Sunday, 16 December 2012

A sad tale: Library and Archives Canada

Last Sunday saw a one-day conference at the War Museum in Ottawa on the commemoration of the First War. Aside from a variety of speakers several organizations were present to publicize what they are planning for 2014-2018. One institution in this country, the one that holds virtually all of the official records of the war, Library and Archives Canada, was conspicuous by its absence. It's not exactly a long way for LAC to travel to the War Museum. The Archives of Ontario managed to make the trip from Toronto and had a booth.

A recent post by LAC stated that there are four exhibits by the organization on display in different parts of the country, yet they're unable to get to a one-day event in their backyard dealing with the Great War for which they hold such great records!


This is yet another LAC instance of all talk with little real delivery. I'm informed that Librarian and Archivist Daniel Caron believes that recent media coverage of the organization he heads is inaccurate. He wants to re-establish the integrity and professionalism of the organization. There is no question regarding integrity and professionalism of the staff, only that of some top management. Caron is the head of the organization. He must face up to the reality of the situation, not just the perception, and his very personal responsibility for the decline of LAC services.


I'm told that Caron is encouraging staff to: Inform. Consult. Participate.
One need look no further than the Great War conference to see how seriously "Participate" is being taken.
"Consult" appears to be directed within the organization. At this time when jobs are being cut how many staff are going to be prepared to speak out and deviate from the party line? The exceptions appear to be an annual meeting with archival and library organizations and set piece appearances by senior staff at conferences such as the Canadian Library Association. There is no consultation with users struggling to make the system work for them, and with the thousands of now former remote clients who will no longer have access to the collection through interlibrary loan.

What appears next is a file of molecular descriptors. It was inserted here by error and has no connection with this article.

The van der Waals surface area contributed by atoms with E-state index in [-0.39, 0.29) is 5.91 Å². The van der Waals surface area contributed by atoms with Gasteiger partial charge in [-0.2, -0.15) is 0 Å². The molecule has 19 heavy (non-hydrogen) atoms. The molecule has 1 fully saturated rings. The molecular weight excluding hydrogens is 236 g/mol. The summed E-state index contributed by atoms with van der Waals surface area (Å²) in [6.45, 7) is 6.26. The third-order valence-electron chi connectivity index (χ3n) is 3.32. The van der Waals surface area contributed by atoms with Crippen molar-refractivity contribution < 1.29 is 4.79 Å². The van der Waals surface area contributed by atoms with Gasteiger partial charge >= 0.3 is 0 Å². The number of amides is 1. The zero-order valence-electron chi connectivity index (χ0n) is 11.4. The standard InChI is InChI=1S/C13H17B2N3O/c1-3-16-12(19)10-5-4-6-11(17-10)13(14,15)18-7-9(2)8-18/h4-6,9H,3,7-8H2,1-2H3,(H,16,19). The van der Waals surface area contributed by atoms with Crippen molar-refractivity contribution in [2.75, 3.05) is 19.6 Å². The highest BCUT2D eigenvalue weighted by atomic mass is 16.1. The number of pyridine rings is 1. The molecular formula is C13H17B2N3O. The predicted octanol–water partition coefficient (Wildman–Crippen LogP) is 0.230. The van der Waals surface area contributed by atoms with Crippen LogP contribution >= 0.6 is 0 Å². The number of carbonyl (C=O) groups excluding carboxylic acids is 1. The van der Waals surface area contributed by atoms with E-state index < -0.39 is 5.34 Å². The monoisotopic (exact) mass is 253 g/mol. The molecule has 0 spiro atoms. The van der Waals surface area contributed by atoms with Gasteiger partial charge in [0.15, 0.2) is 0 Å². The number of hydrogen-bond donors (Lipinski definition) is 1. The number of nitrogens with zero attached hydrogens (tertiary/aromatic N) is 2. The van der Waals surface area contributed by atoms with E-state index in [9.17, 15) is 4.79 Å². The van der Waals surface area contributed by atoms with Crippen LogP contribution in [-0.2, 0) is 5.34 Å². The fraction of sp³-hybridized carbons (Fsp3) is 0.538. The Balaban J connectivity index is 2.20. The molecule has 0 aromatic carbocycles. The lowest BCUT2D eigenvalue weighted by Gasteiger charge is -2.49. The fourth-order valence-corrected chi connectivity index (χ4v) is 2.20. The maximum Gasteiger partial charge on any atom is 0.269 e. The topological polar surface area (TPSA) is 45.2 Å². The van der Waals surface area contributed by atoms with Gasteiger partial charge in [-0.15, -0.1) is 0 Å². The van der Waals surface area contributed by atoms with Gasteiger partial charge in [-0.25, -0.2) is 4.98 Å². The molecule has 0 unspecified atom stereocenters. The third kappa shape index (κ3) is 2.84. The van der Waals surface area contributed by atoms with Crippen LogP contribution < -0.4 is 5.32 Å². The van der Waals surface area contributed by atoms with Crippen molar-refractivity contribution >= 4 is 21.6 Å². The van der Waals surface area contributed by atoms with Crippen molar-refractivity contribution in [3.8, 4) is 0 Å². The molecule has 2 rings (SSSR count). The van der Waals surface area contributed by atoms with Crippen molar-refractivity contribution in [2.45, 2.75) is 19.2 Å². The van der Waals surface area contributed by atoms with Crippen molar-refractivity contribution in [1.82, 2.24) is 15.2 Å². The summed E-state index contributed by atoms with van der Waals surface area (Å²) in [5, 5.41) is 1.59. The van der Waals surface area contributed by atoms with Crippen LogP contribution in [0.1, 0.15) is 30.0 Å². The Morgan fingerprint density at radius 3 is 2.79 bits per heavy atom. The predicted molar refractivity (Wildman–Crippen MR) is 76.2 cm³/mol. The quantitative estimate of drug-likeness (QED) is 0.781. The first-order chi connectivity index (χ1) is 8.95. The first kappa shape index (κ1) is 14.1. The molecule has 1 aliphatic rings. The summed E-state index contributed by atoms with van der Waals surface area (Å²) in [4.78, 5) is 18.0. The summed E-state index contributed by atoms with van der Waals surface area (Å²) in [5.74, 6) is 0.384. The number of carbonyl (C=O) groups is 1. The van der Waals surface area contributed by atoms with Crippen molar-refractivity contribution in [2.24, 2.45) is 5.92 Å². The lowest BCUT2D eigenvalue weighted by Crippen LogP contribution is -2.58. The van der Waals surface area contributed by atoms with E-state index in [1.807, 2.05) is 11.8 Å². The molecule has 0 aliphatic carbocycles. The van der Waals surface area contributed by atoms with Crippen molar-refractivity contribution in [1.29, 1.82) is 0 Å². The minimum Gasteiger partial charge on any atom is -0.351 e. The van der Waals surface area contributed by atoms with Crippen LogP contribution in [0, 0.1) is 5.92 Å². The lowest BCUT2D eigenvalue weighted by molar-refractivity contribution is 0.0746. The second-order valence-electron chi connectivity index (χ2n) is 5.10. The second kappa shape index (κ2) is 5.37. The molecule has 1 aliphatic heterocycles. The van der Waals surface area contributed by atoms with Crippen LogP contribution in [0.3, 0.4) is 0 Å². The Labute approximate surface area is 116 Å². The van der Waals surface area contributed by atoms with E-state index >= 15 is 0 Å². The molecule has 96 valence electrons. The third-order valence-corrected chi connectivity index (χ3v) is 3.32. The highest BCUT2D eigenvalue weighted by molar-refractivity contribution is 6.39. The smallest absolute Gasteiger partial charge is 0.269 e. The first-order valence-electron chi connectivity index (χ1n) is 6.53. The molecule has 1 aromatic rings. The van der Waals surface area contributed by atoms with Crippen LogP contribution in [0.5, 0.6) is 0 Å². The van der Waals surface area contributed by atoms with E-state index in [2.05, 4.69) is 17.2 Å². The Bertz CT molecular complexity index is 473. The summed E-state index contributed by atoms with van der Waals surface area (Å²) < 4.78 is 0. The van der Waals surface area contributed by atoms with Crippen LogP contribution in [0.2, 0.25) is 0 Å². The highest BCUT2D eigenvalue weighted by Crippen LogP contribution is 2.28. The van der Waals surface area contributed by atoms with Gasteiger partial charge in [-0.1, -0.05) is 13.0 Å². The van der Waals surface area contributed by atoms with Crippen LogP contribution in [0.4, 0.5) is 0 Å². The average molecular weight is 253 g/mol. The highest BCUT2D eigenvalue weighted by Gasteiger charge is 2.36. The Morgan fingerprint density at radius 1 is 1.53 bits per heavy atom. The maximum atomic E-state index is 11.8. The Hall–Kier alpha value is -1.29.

"Inform" is the best of this lot. We learn on a weekly basis of a couple of dozen images from the collection placed on Flickr to mark timely special occasions, semi-annual podcasts, which to give credit are well done, and the touring exhibits. Weight that against being informed that interlibrary loan is cut, no more funding for the National Archives Development Program although LAC wants to rely more on smaller partner organizations for delivery.

Just released are results of a survey of 400 members of the Canadian Library Association. It found overwhelmingly agreement, 98% of respondents, that cuts will impact both local and national library services. Areas most likely to be affected were identified, and include: access to material/information, research, interlibrary loans, Community Access Program, preservation, staffing cuts, digital issues. CLA, which had previously been criticized for not taking a strong enough stand, is preparing follow up actions based on these survey results.

As we come to the end of a sad year for a once proud organization it has to be said that not all the blame for the LAC's situation can be laid on the organization management. Heritage Minister James Moore clearly doesn't care and acts as if he has no responsibility for this organization which part of his ministerial portfolio. As another Caron, the NDP Heritage critic put it, Moore is "washing his hands" of the situation and referring all questions to public servants. It's not good enough.

2 comments:

Archivus said...

Bravo, John Reid, bravo! When will the bleeding stop? When will have a national library and archives that we can all be proud of? I am not convinced that the present management have any idea of what these institutions were and what they could be. Sad indeed.

Anonymous said...

I did the last past 5 years cataloguing foreign documents from England, celtic, France, United States, etc. I found sometimes rare books that I put in the collection. I heard that they want to get rid off those documents. They are packed right now and waiting for their last home or else.
AT my last job, documents not current 2000 and under are stacked and nobody is cataloguing them.